“Not only does he have the knowledge, but he has the courage to stand up and speak what needs to be said. Not all politicians are able to do that as well as he does,” said Maria Sweet, a retired Centre County college professor who spent time as an education policy analyst for former Gov. Dick Thornburgh, a Republican. “It's rare to find somebody with those qualities [in] either party,” she said.
Marty Tuzman, a Montgomery County resident who owns the Philadelphia-based Jenkintown Building Services, was at Shapiro’s campaign launch event in Abington last month. Tuzman said he has worked with Shapiro on reentry and workforce development projects and always found Shapiro to have shown passion, as well as having “a heart that is there for the people.”
Shapiro has made clear that there are a host of issues he wants to address as governor, but he’ll have to clear some more hurdles before he gets there, including some daunting political headwinds.
Shapiro is hoping to win a statewide contest in a midterm election year that could be precarious for Democrats. With a Democrat in the White House and Republicans sweeping this year’s statewide judicial races, Pennsylvania politicos are in agreement that Shapiro has his work cut out for him.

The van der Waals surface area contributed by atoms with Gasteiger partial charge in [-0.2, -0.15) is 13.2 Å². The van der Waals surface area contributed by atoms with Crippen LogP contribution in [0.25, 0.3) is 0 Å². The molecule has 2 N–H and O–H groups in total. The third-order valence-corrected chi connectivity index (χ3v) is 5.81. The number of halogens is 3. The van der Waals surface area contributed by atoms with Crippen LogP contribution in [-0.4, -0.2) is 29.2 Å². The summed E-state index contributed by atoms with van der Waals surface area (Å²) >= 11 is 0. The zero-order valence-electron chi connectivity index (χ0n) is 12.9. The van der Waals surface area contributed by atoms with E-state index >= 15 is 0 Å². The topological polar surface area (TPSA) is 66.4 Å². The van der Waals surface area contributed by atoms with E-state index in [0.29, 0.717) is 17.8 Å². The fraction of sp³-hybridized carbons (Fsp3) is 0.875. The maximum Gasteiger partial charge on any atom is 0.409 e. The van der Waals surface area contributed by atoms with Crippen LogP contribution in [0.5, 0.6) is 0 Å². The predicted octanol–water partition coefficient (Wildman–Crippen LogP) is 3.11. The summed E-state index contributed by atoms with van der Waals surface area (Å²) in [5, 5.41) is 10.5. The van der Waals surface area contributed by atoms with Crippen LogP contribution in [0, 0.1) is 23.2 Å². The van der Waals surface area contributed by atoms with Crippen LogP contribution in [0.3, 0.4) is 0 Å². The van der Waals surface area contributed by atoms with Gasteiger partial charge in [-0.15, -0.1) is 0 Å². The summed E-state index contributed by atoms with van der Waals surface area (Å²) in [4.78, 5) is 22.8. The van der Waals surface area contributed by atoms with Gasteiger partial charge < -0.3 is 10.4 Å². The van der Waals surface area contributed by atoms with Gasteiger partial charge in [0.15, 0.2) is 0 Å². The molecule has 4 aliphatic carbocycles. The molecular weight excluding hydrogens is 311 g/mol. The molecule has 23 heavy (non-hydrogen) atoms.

“If you put him in a different cycle, I think he's unstoppable,” said a Republican operative with experience working on statewide campaigns who agreed to speak on the condition of anonymity. “I think he's a really good candidate. He's talented, he raises money, he's very focused and deliberate on how he goes about things. The question is going to be, is that enough in a Biden midterm?”
Christopher Nicholas, a veteran Republican political consultant, agreed. Nicholas said that since the gubernatorial race will occur during a midterm election, and at a time when President Joe Biden’s approval rating is low, Republicans will have an advantage heading into 2022.
“When you look at the political environment, you have to put that now as a definite edge for the GOP, and that is primarily driven by something that Josh Shapiro or John Fetterman can't control, which is what's going on with the federal government and President Biden's approval rating,” Nicholas said.
He added that Shapiro will likely have to fend off attacks about his tendency to leave positions before his term is up, as Shapiro left both the Pennsylvania General Assembly and the Montgomery County Commissioners to seek other elected posts.
That’s not to say Shapiro isn’t heading into 2022 in a favorable position. He’s entering an election year with no primary opponent and $10 million in the bank, while an ever-growing field of Republicans will have to make their case to voters as to why they should be the GOP nominee.
Chris Borick, the director of the Muhlenberg College Institute of Public Opinion, said Shapiro has put himself in the best-possible position to run for governor despite the political challenges facing him in the midterms. And for a candidate who is itching for a fight, Shapiro is going to get one.
“By all likelihood, Josh Shapiro, with all his attributes and assets, is heading into headwind in 2022,” Borick said. “And thus, he'll need all those things to be able to win this race.”